“Who else is inside?” Cinq-Mars asked, doing his best to mask his interest.
“Wee Willie, wearing biker colors for a change.
The gang’s Number One. We hardly ever get to see him out of his sports shirts and dress slacks. The boys are putting on a show for some reason.” The detective sucked a drag off his smoke as if inhaling bad news. “Tonight he’s bare-chested, showing off his tattoos. He got his name, by the way, from his tiny eyes, not his bulk. The fact that he’s three hundred and fifty pounds is incidental. Another guy in biker colors is Plug. A runt, no bigger than a hydrant. We’ve never seen him out of a suit and tie until this afternoon. He’s the gang’s computer nerd, a whiz kid. The other top Angel we identified is Jean-Guy. He’s in a suit—dapper white threads, wouldn’t you say, gentlemen? Black tie, yellow shirt. Greaseball haircut. Jean-Guy is the gang’s munitions expert. Nobody knows dynamite like Jean-Guy.”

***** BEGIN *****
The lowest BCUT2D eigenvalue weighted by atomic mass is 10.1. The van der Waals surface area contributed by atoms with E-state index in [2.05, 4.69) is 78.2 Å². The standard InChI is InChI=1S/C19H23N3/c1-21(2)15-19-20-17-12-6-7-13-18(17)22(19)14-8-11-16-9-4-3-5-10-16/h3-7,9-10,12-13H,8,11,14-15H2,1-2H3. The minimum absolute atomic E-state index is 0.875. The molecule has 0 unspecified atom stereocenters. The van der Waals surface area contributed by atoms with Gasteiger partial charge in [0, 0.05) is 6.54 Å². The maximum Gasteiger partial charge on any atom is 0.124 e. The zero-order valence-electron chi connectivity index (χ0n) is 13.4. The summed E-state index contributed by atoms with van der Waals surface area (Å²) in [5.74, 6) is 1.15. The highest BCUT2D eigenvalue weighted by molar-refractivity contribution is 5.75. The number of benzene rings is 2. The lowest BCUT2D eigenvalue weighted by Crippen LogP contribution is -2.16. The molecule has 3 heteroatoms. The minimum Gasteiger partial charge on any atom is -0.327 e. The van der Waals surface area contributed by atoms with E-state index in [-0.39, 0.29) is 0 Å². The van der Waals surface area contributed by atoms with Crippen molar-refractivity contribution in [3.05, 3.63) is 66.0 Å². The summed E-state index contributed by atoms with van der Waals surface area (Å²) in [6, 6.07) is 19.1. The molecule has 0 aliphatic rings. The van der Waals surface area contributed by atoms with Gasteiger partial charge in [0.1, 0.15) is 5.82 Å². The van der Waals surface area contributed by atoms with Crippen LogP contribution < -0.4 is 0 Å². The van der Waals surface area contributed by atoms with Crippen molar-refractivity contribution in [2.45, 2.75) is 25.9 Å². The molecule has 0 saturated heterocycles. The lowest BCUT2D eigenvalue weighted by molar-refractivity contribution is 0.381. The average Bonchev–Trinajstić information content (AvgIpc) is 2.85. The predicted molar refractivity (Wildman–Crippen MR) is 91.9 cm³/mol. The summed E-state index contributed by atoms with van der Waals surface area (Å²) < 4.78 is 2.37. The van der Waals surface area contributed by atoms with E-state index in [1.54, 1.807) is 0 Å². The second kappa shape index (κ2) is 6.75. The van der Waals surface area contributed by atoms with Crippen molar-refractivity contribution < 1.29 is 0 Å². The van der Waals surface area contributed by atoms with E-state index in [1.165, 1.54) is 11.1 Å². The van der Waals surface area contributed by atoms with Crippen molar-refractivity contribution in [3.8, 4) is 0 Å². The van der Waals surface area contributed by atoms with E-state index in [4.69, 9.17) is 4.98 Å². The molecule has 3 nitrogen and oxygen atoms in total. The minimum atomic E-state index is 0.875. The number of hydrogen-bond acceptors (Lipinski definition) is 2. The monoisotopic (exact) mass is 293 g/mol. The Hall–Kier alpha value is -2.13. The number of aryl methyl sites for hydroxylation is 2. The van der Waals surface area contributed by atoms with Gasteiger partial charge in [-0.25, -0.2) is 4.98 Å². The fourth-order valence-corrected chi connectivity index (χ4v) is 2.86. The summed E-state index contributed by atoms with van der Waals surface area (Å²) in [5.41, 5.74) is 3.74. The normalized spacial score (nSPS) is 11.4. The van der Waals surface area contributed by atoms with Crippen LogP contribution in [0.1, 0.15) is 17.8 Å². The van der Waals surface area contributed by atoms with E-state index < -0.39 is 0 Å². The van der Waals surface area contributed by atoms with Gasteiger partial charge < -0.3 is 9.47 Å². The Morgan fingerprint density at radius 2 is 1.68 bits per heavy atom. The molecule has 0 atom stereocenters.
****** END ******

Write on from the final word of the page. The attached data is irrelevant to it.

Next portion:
Outside the biker bar, the man called George Turner had paused for a smoke before going in. He looked out of place leaning on the saddle of a Softail Harley. A passerby might easily mistake him for an innocent, be tempted to warn him away. At the side entrance, a burly biker stood guard.
“Giuseppe Pagano is inside, too,” the Wolverine lieutenant continued. “Old-guard Mafia. Got turned away when the local Italians split up, so he threw in with the Angels. Also present is Max Gitteridge, their lawyer. That means they’ve called their lawyer, their banker, their allies, their bomber, their computer expert, and their Number One to this meet, and some dude we don’t know. Something’s going down.”
“Who’s the guy you don’t know?” Cinq-Mars inquired.